How to Give Homemade Pizza a Healthy Upgrade

Holly Riddle

By Holly Riddle

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October is National Pizza Month, so there’s no better time to indulge in everyone’s favorite Friday night eat. However, don’t think that just because you’re indulging, that means you have to throw out your health and nutrition goals for the week. While you might see pizza as a cheesy, carb-laden treat that’s best enjoyed only on rare occasions, there are many ways you can have your pizza and eat it, too.

A whole pizza in a pizza pan topped with sliced tomatoes.
Oksana Shufrych/Shutterstock

It all starts with making your pizza at home. Going the homemade pizza route gives you complete control over your ingredients, so you can avoid the heavy amounts of carbs, fats, and sodium that the guys at the big chains use. Instead, you can craft a pizza that’s perfectly attuned to your health goals. Here’s how.

Margherita pizza with whole wheat flour.

Make a Healthier Crust

Sure, you could make a standard pizza crust using the basic white flour that’s in your pantry, but why not consider a healthier alternative? Go whole-grain or toss the grains altogether and make a pizza crust from riced cauliflower, almond flour, or chickpea flour. If you don’t mind the gluten, but your gut certainly does, consider making a crust from easier-to-digest sourdough.

(Find that your homemade pizza crust is lacking a little ‘umph’? Try giving it an upgrade by incorporating spices or seasonings that compliment your toppings, into your dough.)

Go Big on the Veggies

Everyone can likely agree that veggies just taste better when they’re on a pizza. Get in your daily recommended (or more) amount of vegetables by really piling on the veggie toppings.

Sure, you’ve got your basic veggies that you’d see on any pizza — onions, peppers, mushrooms, maybe tomatoes or spinach — but go outside the box, too. Consider adding zucchini, broccoli, eggplant, sprouts, artichokes, and more.

Before adding your veggies, though, think about their water content. You may want to cook particularly water-heavy vegetables ahead of topping your pizza, so as to eliminate some of that water content and keep it from ruining your crust.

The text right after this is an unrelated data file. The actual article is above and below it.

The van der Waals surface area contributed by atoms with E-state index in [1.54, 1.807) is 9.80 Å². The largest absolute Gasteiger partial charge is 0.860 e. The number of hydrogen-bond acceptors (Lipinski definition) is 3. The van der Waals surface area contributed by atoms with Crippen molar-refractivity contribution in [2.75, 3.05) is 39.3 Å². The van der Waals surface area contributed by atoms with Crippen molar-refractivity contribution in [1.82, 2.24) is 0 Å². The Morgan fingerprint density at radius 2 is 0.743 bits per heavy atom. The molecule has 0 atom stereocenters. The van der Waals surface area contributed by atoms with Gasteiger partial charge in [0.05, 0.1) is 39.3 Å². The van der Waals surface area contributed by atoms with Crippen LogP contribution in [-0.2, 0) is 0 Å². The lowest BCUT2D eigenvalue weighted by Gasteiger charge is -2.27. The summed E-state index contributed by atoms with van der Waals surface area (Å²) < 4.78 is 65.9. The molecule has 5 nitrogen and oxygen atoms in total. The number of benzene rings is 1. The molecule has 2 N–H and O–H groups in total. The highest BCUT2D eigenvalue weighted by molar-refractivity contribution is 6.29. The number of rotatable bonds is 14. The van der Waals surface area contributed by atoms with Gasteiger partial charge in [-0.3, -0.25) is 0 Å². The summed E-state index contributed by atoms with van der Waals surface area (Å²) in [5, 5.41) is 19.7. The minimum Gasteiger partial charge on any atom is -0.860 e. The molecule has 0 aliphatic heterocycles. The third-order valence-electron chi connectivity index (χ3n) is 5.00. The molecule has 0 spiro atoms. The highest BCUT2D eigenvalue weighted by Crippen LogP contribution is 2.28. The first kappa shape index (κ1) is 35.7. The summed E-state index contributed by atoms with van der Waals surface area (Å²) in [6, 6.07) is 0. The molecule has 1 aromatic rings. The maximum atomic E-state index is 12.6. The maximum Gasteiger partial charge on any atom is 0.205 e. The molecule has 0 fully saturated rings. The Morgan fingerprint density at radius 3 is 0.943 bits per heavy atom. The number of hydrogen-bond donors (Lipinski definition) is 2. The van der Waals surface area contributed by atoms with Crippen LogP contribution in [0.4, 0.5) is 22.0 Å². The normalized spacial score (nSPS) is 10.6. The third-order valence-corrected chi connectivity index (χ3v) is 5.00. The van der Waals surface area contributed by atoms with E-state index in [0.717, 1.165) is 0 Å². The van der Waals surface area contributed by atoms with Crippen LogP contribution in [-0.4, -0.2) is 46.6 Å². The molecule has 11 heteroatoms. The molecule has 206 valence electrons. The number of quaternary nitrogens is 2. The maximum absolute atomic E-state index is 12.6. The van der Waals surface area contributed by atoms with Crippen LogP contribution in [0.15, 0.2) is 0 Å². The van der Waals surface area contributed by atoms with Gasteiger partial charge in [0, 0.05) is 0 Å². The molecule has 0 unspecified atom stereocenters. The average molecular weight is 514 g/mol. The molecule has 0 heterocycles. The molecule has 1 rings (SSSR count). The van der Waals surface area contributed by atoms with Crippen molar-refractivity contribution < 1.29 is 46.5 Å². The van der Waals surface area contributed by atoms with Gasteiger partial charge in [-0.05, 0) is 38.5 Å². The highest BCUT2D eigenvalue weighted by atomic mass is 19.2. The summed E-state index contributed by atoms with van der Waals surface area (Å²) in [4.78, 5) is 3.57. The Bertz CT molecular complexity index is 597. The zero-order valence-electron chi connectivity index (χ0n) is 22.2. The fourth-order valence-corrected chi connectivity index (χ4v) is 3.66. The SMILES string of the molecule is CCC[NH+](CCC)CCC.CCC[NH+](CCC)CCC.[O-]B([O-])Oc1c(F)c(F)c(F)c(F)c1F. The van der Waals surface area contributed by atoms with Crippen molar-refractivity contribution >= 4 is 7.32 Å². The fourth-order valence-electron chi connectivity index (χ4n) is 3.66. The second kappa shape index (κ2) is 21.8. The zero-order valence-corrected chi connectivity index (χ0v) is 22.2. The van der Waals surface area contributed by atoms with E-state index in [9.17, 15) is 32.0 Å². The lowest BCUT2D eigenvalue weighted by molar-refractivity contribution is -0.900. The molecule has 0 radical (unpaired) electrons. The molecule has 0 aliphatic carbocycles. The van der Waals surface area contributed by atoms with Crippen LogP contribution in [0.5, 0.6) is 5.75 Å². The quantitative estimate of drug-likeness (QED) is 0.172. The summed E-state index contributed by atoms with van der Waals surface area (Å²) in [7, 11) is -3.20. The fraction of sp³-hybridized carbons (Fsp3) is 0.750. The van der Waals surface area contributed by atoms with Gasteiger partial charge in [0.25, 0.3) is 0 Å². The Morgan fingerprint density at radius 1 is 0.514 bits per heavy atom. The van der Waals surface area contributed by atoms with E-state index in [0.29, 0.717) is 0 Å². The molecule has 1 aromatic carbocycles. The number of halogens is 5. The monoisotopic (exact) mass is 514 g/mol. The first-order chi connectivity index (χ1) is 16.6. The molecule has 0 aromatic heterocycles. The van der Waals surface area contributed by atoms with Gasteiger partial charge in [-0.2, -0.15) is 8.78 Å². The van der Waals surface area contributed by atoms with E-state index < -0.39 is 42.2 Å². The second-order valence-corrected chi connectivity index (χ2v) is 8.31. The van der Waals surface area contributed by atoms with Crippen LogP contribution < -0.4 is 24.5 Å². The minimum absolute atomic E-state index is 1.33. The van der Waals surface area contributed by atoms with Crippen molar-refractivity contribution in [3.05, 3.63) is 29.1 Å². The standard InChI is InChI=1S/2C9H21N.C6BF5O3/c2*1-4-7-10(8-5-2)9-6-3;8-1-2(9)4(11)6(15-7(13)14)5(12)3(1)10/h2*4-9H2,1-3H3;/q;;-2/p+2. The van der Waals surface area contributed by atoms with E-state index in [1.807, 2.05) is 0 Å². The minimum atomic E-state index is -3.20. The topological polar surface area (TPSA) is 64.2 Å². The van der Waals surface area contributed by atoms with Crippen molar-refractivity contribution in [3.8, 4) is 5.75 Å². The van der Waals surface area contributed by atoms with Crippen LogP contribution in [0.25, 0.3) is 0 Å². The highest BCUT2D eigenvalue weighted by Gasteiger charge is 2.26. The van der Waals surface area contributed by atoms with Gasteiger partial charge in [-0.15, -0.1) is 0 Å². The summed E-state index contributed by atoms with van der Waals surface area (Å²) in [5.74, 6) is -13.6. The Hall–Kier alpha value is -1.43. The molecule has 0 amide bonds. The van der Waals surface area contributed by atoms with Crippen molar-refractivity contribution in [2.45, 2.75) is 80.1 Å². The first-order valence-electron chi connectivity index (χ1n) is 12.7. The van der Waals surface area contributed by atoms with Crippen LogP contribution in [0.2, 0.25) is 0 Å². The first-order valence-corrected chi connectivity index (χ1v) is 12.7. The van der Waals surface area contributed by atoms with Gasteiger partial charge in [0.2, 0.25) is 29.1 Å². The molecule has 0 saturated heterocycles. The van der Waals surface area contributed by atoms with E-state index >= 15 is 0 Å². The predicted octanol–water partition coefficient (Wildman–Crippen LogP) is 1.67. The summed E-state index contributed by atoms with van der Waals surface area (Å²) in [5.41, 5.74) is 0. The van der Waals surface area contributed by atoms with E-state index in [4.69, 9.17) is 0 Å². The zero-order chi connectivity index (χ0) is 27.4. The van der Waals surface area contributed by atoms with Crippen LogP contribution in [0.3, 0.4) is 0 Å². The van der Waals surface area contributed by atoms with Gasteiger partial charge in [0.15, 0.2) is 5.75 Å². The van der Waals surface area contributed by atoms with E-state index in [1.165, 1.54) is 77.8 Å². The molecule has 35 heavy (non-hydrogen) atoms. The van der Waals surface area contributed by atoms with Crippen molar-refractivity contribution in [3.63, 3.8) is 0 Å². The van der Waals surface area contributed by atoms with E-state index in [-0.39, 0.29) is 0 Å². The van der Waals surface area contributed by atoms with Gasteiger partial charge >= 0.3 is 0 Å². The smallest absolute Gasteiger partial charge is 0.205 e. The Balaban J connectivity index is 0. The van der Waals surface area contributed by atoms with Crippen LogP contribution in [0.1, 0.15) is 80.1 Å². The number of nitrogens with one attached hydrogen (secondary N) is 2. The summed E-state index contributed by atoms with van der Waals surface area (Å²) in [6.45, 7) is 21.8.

Choose Healthier Proteins

While pepperoni might be the staple, processed meats like these should be enjoyed in moderation. Bypass the sausage and ham, too, and, instead, go for healthier proteins like grilled chicken, like this recipe does, pairing it with sun-dried tomatoes. You might also consider adding an egg or two to your pizza, like if you’re making this Florentine pizza with leeks.

Don’t Rely on the Dairy for Flavor 

It’s entirely possible to craft a delicious, dairy-free pizza. With a few vegan hacks (nutritional yeast, anyone?), you can have a pizza that even the dairy-intolerant in your crew can enjoy.

Even if you do add cheese to your healthier, at-home pizza, go lighter on the cheese and choose flavor-forward options rather than relying on fistfuls of mozzarella. Gorgonzola, Fontina, gouda or burrata are nice options. You can also use various toppings and other accompaniments to add more flavor, if it’s needed, such as balsamic vinegar, a drizzle of good olive oil, chopped garlic, or fresh herbs.

A whole pizza in a pizza pan topped with sliced tomatoes.

How to Give Homemade Pizza a Healthy Upgrade

If you love pizza, you don't need to avoid it on your diet. Learn how to turn pizza into a healthier treat with a few easy tips.

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